American Dream During The Gilded Age

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Even though the optimal American Dream doesn’t promise that all citizens will achieve personal success, it offers equality and fortunes for them to pursue dreams through hard work. However, during the Industrial Age, American Dream didn’t apply to lower-class proletariat. Most immigrants from southern and eastern Europe arrived in the United States to escape religious persecution and poverty in their home countries and also seek new opportunities because of advertisements of the American Dream. But, they did realize that fantasy differed from reality after their arrival. As unskilled foreigners who suffered poverty and lacked experience and English skills, immigrants lived in nasty tenements located in city ghettos, earned little wages that…show more content…
Between 1877-1900, both Republican and Democratic parties used tactics that purposely ignored major social issues in order to win elections. Also, many capitalists believed in the idea of limited government that included laissez-faire economics and Social Darwinism. These capitalists who were upper-class men agreed that “a man who is present as a consumer, yet who does not contribute either by land, labor, or capital to the work of society, is a burden” (Sumner). These heartless people also believed in Social Darwinism and The Gospel of Wealth. Based on their understanding, “it were better for mankind that the millions of the rich were thrown into the sea than so spent as to encourage the slothful, the drunken, the worthy” (Carnegie). Instead of feeling sympathy, upper-class men considered lower-class people to be harmful for the society. Because of the popular political opinions and the lack of federal government efficiency, even though Congress enacted an ambitious reform program during the 1860s and 1870s, it had no effect on issues caused by urbanization and industrialization (380, Amsco). Also, many people’s rights were harmed because of the inactiveness of…show more content…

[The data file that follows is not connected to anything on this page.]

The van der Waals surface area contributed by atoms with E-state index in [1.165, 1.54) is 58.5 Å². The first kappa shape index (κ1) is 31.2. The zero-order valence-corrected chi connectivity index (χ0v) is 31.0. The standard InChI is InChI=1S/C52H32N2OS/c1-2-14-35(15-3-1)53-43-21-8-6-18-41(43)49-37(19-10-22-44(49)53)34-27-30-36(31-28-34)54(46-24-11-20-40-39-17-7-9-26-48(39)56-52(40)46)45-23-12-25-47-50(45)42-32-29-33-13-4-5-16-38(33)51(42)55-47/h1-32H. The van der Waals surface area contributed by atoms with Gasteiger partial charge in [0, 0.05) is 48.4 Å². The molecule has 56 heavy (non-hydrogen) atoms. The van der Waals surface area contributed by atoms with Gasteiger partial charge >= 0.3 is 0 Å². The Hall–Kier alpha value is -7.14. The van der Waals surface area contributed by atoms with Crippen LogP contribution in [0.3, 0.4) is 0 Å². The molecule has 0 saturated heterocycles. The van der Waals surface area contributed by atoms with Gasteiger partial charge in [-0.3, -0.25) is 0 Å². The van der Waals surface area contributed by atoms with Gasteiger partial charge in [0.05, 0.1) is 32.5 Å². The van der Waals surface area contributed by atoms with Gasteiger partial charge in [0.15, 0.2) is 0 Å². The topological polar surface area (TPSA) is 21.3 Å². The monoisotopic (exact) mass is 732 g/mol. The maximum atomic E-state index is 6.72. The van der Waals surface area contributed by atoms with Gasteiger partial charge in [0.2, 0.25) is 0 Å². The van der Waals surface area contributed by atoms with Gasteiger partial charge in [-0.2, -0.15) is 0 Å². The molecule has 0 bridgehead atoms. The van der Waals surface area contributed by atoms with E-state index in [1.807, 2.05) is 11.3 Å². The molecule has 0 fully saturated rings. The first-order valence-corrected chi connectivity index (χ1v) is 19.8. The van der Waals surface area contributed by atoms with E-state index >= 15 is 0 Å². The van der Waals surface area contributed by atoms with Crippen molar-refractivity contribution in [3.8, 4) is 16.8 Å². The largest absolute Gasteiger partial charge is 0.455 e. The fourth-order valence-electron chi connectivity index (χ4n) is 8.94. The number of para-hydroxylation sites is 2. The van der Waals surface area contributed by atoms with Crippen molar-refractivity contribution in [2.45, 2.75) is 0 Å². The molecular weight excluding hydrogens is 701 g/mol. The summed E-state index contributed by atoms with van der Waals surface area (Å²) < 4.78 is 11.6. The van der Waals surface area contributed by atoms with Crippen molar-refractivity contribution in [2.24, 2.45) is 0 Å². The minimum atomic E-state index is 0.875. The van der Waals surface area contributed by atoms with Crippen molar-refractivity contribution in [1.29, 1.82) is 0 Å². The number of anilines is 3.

After the publication of Sinclair 's The Jungle,the Congress enacted The Pure Food and Drug Act and The Meat Inspection to reinforce consumer protection under the pressure of the public outcry (438, Amsco). However, women and African American’s civil rights were still not fully expressed. Maternalist politics emerged during 1890s, which encouraged many middle-class and wealthy women to fight for social welfare improvement and equal rights. Even though many women focused on improving public health, providing financial help for poor widowed mothers, helping nurturing poor kids to become responsible adults, and even living in settlement houses located in poor neighborhoods to practice with the poors through daily life, racism still existed among women simultaneously when they were fighting for equal rights. Many African American women were excluded from women clubs, so they founded their own one called NACW (National Association of Colored Women). At the same time, reality was cruel. Women’s voting rights didn’t become constitutional until 1920, the end of the Progressive Era. No matter how much the government and individuals tried to reform during the Progressive Era, the changes were still conservative, and they weren’t significant enough to influence the society and solve pre-existed social issues. During the Industrial Age, the extent that a

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